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By the end of this section, you will be able to:

  • Identify factors that affect demand
  • Graph demand curves and demand shifts
  • Identify factors that affect supply
  • Graph supply curves and supply shifts

The previous module explored how price    affects the quantity demanded and the quantity supplied. The result was the demand curve and the supply curve. Price, however, is not the only thing that influences demand. Nor is it the only thing that influences supply. For example, how is demand for vegetarian food affected if, say, health concerns cause more consumers to avoid eating meat? Or how is the supply of diamonds affected if diamond producers discover several new diamond mines? What are the major factors, in addition to the price, that influence demand or supply?

Visit this website to read a brief note on how marketing strategies can influence supply and demand of products.

What factors affect demand?

We defined demand as the amount of some product a consumer is willing and able to purchase at each price. That suggests at least two factors in addition to price that affect demand. Willingness to purchase suggests a desire, based on what economists call tastes and preferences. If you neither need nor want something, you will not buy it. Ability to purchase suggests that income is important. Professors are usually able to afford better housing and transportation than students, because they have more income. Prices of related goods can affect demand also. If you need a new car, the price of a Honda may affect your demand for a Ford. Finally, the size or composition of the population can affect demand. The more children a family has, the greater their demand for clothing. The more driving-age children a family has, the greater their demand for car insurance, and the less for diapers and baby formula.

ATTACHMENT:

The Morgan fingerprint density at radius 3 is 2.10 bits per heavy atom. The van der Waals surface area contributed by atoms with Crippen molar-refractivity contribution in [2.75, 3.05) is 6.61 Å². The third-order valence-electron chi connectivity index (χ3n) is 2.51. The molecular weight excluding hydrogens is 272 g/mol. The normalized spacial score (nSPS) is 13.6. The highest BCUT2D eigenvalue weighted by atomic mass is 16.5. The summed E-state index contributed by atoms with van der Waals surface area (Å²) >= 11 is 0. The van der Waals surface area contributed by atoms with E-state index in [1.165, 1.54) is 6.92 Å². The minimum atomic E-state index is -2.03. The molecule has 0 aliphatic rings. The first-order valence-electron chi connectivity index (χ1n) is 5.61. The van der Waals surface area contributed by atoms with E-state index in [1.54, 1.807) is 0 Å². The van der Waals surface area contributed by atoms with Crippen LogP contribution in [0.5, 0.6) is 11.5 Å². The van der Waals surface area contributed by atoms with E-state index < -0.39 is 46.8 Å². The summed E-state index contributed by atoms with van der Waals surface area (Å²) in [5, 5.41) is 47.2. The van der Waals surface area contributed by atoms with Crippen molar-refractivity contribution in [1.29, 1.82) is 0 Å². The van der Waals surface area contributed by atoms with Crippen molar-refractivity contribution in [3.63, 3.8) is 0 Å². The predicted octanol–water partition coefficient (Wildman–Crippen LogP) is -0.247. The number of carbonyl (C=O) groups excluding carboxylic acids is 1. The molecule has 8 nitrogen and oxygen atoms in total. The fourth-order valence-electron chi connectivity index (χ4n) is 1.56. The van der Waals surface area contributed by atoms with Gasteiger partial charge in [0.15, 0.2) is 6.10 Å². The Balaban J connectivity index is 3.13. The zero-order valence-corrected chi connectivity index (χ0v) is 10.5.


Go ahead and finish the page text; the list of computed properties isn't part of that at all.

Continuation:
These factors matter both for demand by an individual and demand by the market as a whole. Exactly how do these various factors affect demand, and how do we show the effects graphically? To answer those questions, we need the ceteris paribus assumption.

The Ceteris Paribus Assumption

A demand curve    or a supply curve    is a relationship between two, and only two, variables: quantity on the horizontal axis and price on the vertical axis. The assumption behind a demand curve or a supply curve is that no relevant economic factors, other than the product’s price, are changing. Economists call this assumption ceteris paribus    , a Latin phrase meaning “other things being equal.” Any given demand or supply curve is based on the ceteris paribus assumption that all else is held equal. A demand curve or a supply curve is a relationship between two, and only two, variables when all other variables are kept constant. If all else is not held equal, then the laws of supply and demand will not necessarily hold, as the following Clear It Up feature shows.

When does ceteris paribus Apply?

Ceteris paribus is typically applied when we look at how changes in price affect demand or supply, but ceteris paribus can be applied more generally. In the real world, demand and supply depend on more factors than just price. For example, a consumer’s demand depends on income and a producer’s supply depends on the cost of producing the product. How can we analyze the effect on demand or supply if multiple factors are changing at the same time—say price rises and income falls? The answer is that we examine the changes one at a time, assuming the other factors are held constant.

For example, we can say that an increase in the price reduces the amount consumers will buy (assuming income, and anything else that affects demand, is unchanged). Additionally, a decrease in income reduces the amount consumers can afford to buy (assuming price, and anything else that affects demand, is unchanged). This is what the ceteris paribus assumption really means. In this particular case, after we analyze each factor separately, we can combine the results. The amount consumers buy falls for two reasons: first because of the higher price and second because of the lower income.